i-ItalyNY - 2014-06 - page 53

Ideas
Bookshelf
byEnzoCapua
Jazz was considered macho music for far too long. People believed it
could only be understood, appreciated and played by men. Of course
there were female singers, but they were considered an ornament, an
addition – even if in many cases an essential addition– to the great
tapestry of jazz woven by men. Little did it matter that female singers
were also great musicians, like Ella Fitzgerald, Billie Holiday and Sarah
Vaughan. It didn’t even matter if they were extraordinary players and
composers, like Mary Lou Williams or Carla Bley. Nope, jazz was a
“man’s business.” And that attitude had its roots in jazz’s legendary
“brothel and gangster” origins. Too often these legends were used as
a smokescreen by bars looking to make money off of selling gallons of
booze to male musicians.
It is true that women had a place in jazz only when they were singing,
but the geniuses – and there have been many – shone like diamonds
amongst the many mediocre males. Sadly, for far too long the problem
affected the makeup of jazz audiences, too; few women went to hear
the music, and those who did were merely escorting their boyfriends
or husbands.
In the end it was only a matter of getting deeper into jazz, understand-
ing it, assimilating it. With the passing of time and changing social
norms, women ultimately took center stage. You might even say that
many of jazz’s women have been more creative, more influential and
more trailblazing than the men. That’s what I would call “turning the
page” of music history. Take Maria Schneider, for one. I believe, along
with a lot of other people, that she is the greatest living composer and
arranger in the world. Men included, obviously.
And in Italy? In the past the situation was much the same. Twenty
horrible years of fascism deprived men and women the freedom to
follow jazz.
Degenerate music
, they used to call it.
Things have changed radically – and for the better—even for Italians,
and first-class female jazz musicians now flourish. In NewYork, we are
extremely fortunate to have many intelligent, creative Italian female
jazz composers and interpreters, some of whom I would like to name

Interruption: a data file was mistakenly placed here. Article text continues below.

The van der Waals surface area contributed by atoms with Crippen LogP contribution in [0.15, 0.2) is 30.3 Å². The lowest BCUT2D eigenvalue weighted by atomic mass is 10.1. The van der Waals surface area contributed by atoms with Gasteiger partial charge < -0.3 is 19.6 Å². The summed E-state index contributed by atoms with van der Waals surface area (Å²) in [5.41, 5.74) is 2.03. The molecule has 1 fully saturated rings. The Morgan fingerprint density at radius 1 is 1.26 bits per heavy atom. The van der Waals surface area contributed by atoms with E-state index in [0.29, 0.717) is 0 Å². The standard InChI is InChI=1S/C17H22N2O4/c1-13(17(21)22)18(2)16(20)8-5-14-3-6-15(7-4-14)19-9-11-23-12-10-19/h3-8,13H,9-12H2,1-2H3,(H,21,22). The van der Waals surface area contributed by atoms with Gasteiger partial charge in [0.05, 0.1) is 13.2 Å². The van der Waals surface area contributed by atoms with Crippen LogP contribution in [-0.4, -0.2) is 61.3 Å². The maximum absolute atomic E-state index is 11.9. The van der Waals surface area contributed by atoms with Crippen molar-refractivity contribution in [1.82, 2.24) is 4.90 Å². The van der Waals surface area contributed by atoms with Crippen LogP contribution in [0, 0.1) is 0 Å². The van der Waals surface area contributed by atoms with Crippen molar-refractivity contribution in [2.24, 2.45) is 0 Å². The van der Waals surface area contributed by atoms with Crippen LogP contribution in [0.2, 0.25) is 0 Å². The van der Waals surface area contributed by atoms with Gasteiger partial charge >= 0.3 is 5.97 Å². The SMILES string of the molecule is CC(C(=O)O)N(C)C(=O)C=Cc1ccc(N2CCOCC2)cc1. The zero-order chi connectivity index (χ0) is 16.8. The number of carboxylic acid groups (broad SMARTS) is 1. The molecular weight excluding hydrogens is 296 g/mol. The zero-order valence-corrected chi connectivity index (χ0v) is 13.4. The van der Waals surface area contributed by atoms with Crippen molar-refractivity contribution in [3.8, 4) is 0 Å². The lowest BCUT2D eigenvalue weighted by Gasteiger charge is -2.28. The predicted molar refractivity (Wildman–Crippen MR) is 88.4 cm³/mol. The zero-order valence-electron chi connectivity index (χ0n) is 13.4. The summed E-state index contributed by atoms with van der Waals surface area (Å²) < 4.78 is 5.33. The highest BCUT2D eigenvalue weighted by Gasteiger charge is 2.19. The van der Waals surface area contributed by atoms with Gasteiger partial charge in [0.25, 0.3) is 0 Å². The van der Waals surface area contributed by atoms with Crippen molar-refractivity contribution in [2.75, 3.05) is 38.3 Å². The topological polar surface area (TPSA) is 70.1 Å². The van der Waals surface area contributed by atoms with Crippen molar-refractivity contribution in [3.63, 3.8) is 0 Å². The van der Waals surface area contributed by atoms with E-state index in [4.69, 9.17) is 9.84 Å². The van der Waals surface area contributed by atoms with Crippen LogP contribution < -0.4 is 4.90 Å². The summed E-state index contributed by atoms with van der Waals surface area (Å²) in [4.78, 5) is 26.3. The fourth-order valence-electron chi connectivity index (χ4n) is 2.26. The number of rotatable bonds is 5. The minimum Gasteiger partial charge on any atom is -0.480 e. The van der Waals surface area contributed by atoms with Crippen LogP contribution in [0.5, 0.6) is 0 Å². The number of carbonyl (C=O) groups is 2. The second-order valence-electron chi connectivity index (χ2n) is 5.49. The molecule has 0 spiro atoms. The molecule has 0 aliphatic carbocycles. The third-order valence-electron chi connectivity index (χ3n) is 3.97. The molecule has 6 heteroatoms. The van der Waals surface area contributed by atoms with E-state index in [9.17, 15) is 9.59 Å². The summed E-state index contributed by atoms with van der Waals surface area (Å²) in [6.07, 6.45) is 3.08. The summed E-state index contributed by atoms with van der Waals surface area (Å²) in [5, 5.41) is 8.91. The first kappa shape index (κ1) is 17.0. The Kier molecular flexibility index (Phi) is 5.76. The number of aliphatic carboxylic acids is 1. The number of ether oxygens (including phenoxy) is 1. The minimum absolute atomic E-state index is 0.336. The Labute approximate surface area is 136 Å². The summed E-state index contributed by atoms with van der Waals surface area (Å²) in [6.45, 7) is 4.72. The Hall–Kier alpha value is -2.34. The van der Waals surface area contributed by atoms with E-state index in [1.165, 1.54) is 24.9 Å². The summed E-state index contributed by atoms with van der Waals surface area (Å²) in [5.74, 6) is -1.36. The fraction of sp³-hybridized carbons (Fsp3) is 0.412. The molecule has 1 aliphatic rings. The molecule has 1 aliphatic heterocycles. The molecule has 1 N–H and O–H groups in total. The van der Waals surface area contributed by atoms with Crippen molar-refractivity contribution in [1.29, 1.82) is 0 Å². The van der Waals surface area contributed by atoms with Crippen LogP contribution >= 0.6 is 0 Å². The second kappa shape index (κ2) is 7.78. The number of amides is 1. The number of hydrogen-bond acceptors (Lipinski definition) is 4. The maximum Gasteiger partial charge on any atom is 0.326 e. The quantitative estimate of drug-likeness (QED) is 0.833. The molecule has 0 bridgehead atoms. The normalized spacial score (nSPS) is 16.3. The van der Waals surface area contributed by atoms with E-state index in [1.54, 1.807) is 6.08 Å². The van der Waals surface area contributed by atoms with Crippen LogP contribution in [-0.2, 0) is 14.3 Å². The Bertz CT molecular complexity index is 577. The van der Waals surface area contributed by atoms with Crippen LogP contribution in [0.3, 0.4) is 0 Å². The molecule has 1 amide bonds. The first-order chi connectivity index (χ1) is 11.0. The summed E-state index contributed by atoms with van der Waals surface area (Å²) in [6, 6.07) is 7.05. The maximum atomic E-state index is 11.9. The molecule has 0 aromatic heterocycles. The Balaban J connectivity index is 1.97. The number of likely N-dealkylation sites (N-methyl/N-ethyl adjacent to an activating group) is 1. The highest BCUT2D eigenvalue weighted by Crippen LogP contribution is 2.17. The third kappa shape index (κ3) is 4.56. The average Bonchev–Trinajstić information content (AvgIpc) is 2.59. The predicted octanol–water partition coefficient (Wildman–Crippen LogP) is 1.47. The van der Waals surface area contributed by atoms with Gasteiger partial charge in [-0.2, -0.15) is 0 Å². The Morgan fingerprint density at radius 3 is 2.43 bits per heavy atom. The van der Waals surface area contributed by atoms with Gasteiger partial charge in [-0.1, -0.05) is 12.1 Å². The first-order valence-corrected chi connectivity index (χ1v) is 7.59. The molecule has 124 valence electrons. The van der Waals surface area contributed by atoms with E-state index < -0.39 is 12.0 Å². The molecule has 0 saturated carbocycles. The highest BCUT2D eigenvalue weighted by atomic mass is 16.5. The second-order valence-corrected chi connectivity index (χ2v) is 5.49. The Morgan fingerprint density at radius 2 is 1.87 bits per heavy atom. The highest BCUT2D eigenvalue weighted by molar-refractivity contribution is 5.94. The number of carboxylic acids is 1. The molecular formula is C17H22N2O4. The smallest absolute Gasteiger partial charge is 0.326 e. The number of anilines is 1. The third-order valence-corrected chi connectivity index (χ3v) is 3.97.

here. I apologize in advance to those I could not include, but there was
simply not enough space. Pianists
Patrizia Scascitelli
,
Simona Premazzi
and
Daniela Schaechter
(a
bona fide
Sicilian); saxophonist
Ada Rovatti
;
and Grammy-nominated singer
Roberta Gamberini
, surely our most
internationally-recognized jazz artist. Look ‘emup and give ‘em a listen.
You won’t regret it. These talented women are bringing an originality
and freshness to the language of jazz that we have been waiting for
for a long, long time. The lesser species of macho men, fortunately, is
growing extinct.
ITALIANJAZZ
AMachoMusicNoMore
|
June-July 2014
|
i-
Italyny
|
53
P.OBoxLove: ANovel of
Letters
PaolaCalvetti
St. Martin’s Press
pages
368
$
10.40
Book
In this
wonderful episto-
lary novel, Paola
Calvetti tells the
story of former
high school sweet-
hearts Emma and
Federico. Emma is
a bookshop owner
in Milan and Federico a successful
architect in New York. When the
two meet again 30 years later, Emma
has dreams of romance, but Federi-
co is married and their relationship
seems doomed.
TheMasterofKnots
MassimoCarlotto
Europa Editions
pages
144
$
11.78
BOOK
Ashamed
of telling the po-
lice that he and
his wife were part
of a ring of sexual
adventurers, the
husband of a miss-
ingwoman decides
to turn to “The Al-
ligator” instead, no stranger to the
savage and unsavory underworld.
Together with his two business part-
ners,Max laMemoria and Beniamino
Rossini, he will confront demons
they thought were long buried.
Mondovisione
Ligabue
ZooAperto
$
35.57
music
In Sep-
t emb e r 2 0 0 5 ,
when the Italian
rocker Ligabue
held a concert in
Reggio Emilia to
celebrate his first 15 years of activ-
ity, the audience was about 180,000
— thus setting a European audience
record for the one, non-free event
for a single artist.
Mondovisione
, an-
other hit, is the artist’s 10th album,
featuring 14 new tracks. Ligabue has
translated his clear-eyed vision into
moving music that tells the world
for what it is. This collection is fur-
ther confirmation that he is one of
the greatest rock n’ roll artists of
all time.
TheMythofThe
Superhero
MarcoArnaudo
DCComics
pages
216
$
21.61
Book
A refu-
gee from another
planet, Superman
was sent to the US
by his father as his
father’s final act be-
fore dying. Is his an
immigrant’s story?
Bruce Wayne, tired
of the crime-ridden world, seeks to
make the world a better place by
becoming the morally courageous
Batman.The author analyzes the re-
lationship between superheroes and
religion, between classical epics and
DC comics.
TimeonMyHands
GiorgioVasta
Faber &Faber
pages
320
$
12.04
BOOK
Rome 1978.
A group of eleven-
year-old boys from
Palermo follow the
kidnapping of Aldo
Moro with great in-
terest. To emulate
their heroes (the
kidnappers), the
boys form a gang and give them-
selves code names: Nimbus, Radius,
and Flight. But when news spreads
of Moro’s death, Nimbus loses heart,
unsure how far he is willing to go.
SenzaPaura
Giorgia
Michroponica
$
16.86
music
Giorgia is
one of the greatest
female vocalists in
Italy. With Senza
Paura, distributed
by Sony Music, the
artist fearlessly (as the title would
have it) unveils aspects of herself,
continuously swaying between pop
and soul.
Senza Paura
also sees the
collaboration of famous artists like
Emanuel Lo, Olly Murs, Ivano Fos-
sati and Alicia Keys.
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